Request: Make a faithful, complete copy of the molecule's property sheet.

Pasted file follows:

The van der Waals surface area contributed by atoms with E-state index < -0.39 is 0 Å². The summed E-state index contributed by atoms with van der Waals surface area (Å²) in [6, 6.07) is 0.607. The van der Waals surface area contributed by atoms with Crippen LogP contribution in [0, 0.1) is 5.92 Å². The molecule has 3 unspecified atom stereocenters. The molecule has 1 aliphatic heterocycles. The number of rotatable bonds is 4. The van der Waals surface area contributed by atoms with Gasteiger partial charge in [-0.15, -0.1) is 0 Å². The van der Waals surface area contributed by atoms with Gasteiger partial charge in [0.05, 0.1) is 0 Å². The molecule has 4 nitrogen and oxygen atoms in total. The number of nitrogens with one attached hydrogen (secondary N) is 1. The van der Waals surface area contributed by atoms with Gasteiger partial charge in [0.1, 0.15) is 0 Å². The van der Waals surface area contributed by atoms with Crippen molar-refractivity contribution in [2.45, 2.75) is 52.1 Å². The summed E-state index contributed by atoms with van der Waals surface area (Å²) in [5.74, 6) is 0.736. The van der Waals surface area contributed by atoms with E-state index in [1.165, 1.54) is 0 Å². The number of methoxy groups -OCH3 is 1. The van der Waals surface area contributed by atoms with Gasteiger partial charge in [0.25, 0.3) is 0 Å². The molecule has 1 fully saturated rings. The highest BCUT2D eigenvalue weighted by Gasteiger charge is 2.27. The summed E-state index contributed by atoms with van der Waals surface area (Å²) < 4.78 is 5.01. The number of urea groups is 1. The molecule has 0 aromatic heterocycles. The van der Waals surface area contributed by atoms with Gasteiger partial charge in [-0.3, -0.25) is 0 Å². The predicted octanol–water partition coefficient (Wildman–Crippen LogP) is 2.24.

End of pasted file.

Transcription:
The van der Waals surface area contributed by atoms with E-state index < -0.39 is 0 Å². The summed E-state index contributed by atoms with van der Waals surface area (Å²) in [6, 6.07) is 0.607. The van der Waals surface area contributed by atoms with Crippen LogP contribution in [0, 0.1) is 5.92 Å². The molecule has 3 unspecified atom stereocenters. The molecule has 1 aliphatic heterocycles. The number of rotatable bonds is 4. The van der Waals surface area contributed by atoms with Gasteiger partial charge in [-0.15, -0.1) is 0 Å². The van der Waals surface area contributed by atoms with Gasteiger partial charge in [0.05, 0.1) is 0 Å². The molecule has 4 nitrogen and oxygen atoms in total. The number of nitrogens with one attached hydrogen (secondary N) is 1. The van der Waals surface area contributed by atoms with Gasteiger partial charge in [0.1, 0.15) is 0 Å². The van der Waals surface area contributed by atoms with Crippen molar-refractivity contribution in [2.45, 2.75) is 52.1 Å². The summed E-state index contributed by atoms with van der Waals surface area (Å²) in [5.74, 6) is 0.736. The van der Waals surface area contributed by atoms with E-state index in [1.165, 1.54) is 0 Å². The number of methoxy groups -OCH3 is 1. The van der Waals surface area contributed by atoms with Gasteiger partial charge in [0.25, 0.3) is 0 Å². The molecule has 1 fully saturated rings. The highest BCUT2D eigenvalue weighted by Gasteiger charge is 2.27. The summed E-state index contributed by atoms with van der Waals surface area (Å²) < 4.78 is 5.01. The number of urea groups is 1. The molecule has 0 aromatic heterocycles. The van der Waals surface area contributed by atoms with Gasteiger partial charge in [-0.3, -0.25) is 0 Å². The predicted octanol–water partition coefficient (Wildman–Crippen LogP) is 2.24.